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Here I plan to place some useful hints and tips gleaned from feedback and forums. If you have anything that you feel could be included then please email them to me.

Imperial to Metric Drill conversion  

From Pierre Veuger in Holland

 For many years I have visited Britain and spoken to British technical professionals or DIY-people.
They have always told me how perfect the imperial system is. When I ask them what the weight of a pint of water is, or the volume of one kilogram of petrol
I have never received the correct answer or even an answer. The metric system is very helpful for these problems.

Why am I writing this?

In Holland we were brought up, especially in secondary school in the late 50’s, with both systems. We had to calculate what the price of a cubic meter of wood was in Holland after being imported from Britain or Sweden. The original price was in pounds, shillings and pence, by yards or cubic feet etc. You had to pay the bank for exchange, translate everything from English to Dutch and so on. Then I went to university after A levels, and a professor came with a brilliant solution.

He  told us that one sixteenth of an inch was approx one point six millimetres, or in Dutch English one sixteenth was one six tens. It is a rather accurate calculation. Because 16 sixteenths, or one inch, is 25,6 millimetres. The accurate answer is 25,4 millimetres, fault: 0,2 millimetre, or 0,8 percent. I think that is accurate enough for woodworking, because the glue needs some room too.

If you have to drill a hole of 5/16”, and in Holland we do not have imperial drills, you say to yourself: 5/16 equals 5*1,6, which is 8 millimetres.  ¼ inch equals 4/16 inch, the metric size will be 4*1,6 =6,4 millimetres. I then use a drill of 6,5 millimetres in wood.

This method is not accurate enough for precise metal machining or drilling of course.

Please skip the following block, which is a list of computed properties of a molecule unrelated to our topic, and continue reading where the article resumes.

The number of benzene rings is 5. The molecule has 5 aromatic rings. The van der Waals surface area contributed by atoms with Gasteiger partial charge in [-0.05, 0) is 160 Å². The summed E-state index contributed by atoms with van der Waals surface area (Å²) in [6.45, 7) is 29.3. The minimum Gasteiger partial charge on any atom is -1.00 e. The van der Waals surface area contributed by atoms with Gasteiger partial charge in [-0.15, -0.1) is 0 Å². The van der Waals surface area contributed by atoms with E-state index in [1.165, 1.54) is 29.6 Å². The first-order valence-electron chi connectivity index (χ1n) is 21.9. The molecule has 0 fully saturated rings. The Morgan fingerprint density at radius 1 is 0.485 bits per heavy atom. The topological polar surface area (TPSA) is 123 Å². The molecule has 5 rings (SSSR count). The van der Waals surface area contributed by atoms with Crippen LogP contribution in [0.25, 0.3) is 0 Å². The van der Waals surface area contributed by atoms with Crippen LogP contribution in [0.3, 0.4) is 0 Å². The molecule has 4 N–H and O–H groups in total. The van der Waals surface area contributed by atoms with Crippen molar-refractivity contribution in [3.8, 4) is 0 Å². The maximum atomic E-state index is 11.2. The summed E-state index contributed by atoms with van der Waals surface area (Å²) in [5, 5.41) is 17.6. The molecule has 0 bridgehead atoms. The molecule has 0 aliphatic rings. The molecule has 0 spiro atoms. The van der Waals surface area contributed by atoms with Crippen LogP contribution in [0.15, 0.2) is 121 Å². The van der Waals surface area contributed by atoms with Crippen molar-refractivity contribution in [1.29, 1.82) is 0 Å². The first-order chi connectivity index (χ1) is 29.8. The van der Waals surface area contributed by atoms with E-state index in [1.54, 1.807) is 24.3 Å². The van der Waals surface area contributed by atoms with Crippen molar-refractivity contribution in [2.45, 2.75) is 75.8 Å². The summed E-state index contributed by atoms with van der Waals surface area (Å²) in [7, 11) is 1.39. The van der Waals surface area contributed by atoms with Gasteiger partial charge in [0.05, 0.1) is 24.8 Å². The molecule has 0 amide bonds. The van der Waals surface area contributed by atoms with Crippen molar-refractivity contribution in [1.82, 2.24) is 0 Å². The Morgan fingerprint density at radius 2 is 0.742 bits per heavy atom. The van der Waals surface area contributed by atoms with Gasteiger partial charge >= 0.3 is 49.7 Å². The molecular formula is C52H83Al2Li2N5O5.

For wood it always works.

A little list:

Inch                                                                  mm                   drill size

1/8                   2/16                 2*1,6               3.2                   3.2

1/4                   4/16                 4*1,6               6.4                   6.5

5/16                 5/16                 5*1,6               8                      8

3/8                   6/16                 6*1.6               9.6                   9.5

½                     8/16                 8*1.6               12.6                 12.5

 With this method you do not need a calculator, but a simple clear brain.

I have met some very keen woodworkers; sometimes you see their pictures in magazines…

They all agreed, one of them always calls me one sixteens…

Pierre Veuger, Driel, The Netherlands

For any scale checking, fix the plate with the bolts passing through the plain holes and not the slotted ones. You probably will not be able to pass any fixing bolts through the alloy rails in this position as the holes will not line up. Either drill more holes or return to the slotted holes after checking.


First up from Dave R. on the 'Rat forum in response to problems with through dovetails. The info he gives is worth checking on your own machine.

"First, it isn't unusual to have to stray a little from the spiral and button settings. It depends upon a few things. On my Rat the correct spiral settings are actually different numbers left and right. They aren't really degree marks either.

You should go back to the button setting first. Check the scale position on the Router Plate. Do this by first removing the router from the Router Plate and putting the plate back on the Rat. Then clamp a good flat, narrow piece of wood in the cutter position so that it extends up through the slots in the plates.

Measure the distance between the back side of the piece of wood to some point on the scale. I did this on the 60 mark if I remember. It should be 60mm but mine was short by 2.5mm.

If the distance is short, make a note to add the variance to the button setting. If it is over, subtract the variance.

Keep in mind that it is the button position that affects the width of the pins. If the setting is too short, you could end up with narrow pins.